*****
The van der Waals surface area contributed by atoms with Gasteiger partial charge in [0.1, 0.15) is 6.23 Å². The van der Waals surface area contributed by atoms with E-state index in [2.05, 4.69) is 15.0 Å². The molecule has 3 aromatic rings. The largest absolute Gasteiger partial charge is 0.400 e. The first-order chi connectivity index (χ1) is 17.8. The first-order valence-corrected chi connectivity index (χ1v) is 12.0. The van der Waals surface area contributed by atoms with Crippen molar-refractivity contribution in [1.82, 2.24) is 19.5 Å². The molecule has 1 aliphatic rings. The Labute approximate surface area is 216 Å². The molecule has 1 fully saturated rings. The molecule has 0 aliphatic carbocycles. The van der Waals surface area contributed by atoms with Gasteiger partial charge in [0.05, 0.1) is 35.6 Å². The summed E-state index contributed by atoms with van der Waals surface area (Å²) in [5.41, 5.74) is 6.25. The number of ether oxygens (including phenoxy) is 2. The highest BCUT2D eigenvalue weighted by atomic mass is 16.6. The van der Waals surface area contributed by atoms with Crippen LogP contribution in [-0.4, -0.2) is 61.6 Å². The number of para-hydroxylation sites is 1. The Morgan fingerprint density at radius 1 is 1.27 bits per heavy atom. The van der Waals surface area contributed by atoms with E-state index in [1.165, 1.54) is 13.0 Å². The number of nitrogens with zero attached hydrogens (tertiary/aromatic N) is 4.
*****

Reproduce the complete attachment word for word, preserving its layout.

The van der Waals surface area contributed by atoms with Gasteiger partial charge in [0.1, 0.15) is 6.23 Å². The van der Waals surface area contributed by atoms with E-state index in [2.05, 4.69) is 15.0 Å². The molecule has 3 aromatic rings. The largest absolute Gasteiger partial charge is 0.400 e. The first-order chi connectivity index (χ1) is 17.8. The first-order valence-corrected chi connectivity index (χ1v) is 12.0. The van der Waals surface area contributed by atoms with Crippen molar-refractivity contribution in [1.82, 2.24) is 19.5 Å². The molecule has 1 aliphatic rings. The Labute approximate surface area is 216 Å². The molecule has 1 fully saturated rings. The molecule has 0 aliphatic carbocycles. The van der Waals surface area contributed by atoms with Gasteiger partial charge in [0.05, 0.1) is 35.6 Å². The summed E-state index contributed by atoms with van der Waals surface area (Å²) in [5.41, 5.74) is 6.25. The number of ether oxygens (including phenoxy) is 2. The highest BCUT2D eigenvalue weighted by atomic mass is 16.6. The van der Waals surface area contributed by atoms with Crippen LogP contribution in [-0.4, -0.2) is 61.6 Å². The number of para-hydroxylation sites is 1. The Morgan fingerprint density at radius 1 is 1.27 bits per heavy atom. The van der Waals surface area contributed by atoms with E-state index in [1.165, 1.54) is 13.0 Å². The number of nitrogens with zero attached hydrogens (tertiary/aromatic N) is 4.